The Christians who began to say that (unlike in the Roman world) the rich ought to give to the poor did not come up with the idea themselves. As we have seen, they were replicating (in a new form) what was found in the Hebrew Bible as taken up, as one would expect, by the historical Jesus. But the Christians ran with the idea, and that ended up having a lasting effect on all of society and Western culture.
The records of earliest Christianity are pretty clear: everyone (not just the rich) needed to give in order to help those who were less fortunate. According to the book of Acts, the members of the first community in Jerusalem sold everything and shared all things in common, so that no one was in need (Acts 2:43-45; 4:32-37). This sounds like Jesus’ own vision, though whether Acts can be trusted to describe social reality soon after Jesus’ death is another question. It is clear, however, that years later the churches of Paul, populated predominantly by those without substantial resources, were willing to share with those who had even less, as seen in Paul’s famous collection for the “poor” in Jerusalem (e.g., Rom. 15:25-27; 1 Cor. 16:1-4).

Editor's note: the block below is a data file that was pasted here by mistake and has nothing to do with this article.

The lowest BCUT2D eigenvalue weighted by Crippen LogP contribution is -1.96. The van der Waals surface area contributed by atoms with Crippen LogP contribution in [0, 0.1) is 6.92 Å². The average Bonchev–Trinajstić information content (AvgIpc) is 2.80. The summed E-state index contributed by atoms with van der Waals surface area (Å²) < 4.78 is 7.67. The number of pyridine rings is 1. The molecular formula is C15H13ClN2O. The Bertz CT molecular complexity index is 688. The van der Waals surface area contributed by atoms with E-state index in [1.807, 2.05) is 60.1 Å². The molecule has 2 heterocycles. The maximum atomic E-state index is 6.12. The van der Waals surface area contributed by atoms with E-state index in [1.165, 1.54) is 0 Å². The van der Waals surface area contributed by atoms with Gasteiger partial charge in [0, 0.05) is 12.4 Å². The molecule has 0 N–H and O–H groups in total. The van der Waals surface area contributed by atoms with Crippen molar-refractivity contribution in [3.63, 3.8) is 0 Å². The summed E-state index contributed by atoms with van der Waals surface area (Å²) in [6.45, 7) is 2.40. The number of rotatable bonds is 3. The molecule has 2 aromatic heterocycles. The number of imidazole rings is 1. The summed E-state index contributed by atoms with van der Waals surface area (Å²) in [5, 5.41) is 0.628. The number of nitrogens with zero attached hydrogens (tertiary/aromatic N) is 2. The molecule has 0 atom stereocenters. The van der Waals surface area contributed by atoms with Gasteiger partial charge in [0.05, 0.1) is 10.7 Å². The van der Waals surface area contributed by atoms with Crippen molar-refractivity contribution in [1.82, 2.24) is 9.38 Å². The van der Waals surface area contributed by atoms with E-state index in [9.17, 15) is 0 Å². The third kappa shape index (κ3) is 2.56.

This Christian tradition of the relatively poor giving to the very poor continues to be attested over time (e.g., Tertullian Apol. 39.7). Quite extreme versions of charity for the sake of others are attested as well, including, at the end of the first century, 1 Clement’s remarkable claim that some Christians had sold themselves into slavery to pay for the manumission of others (1 Clem. 55.2).
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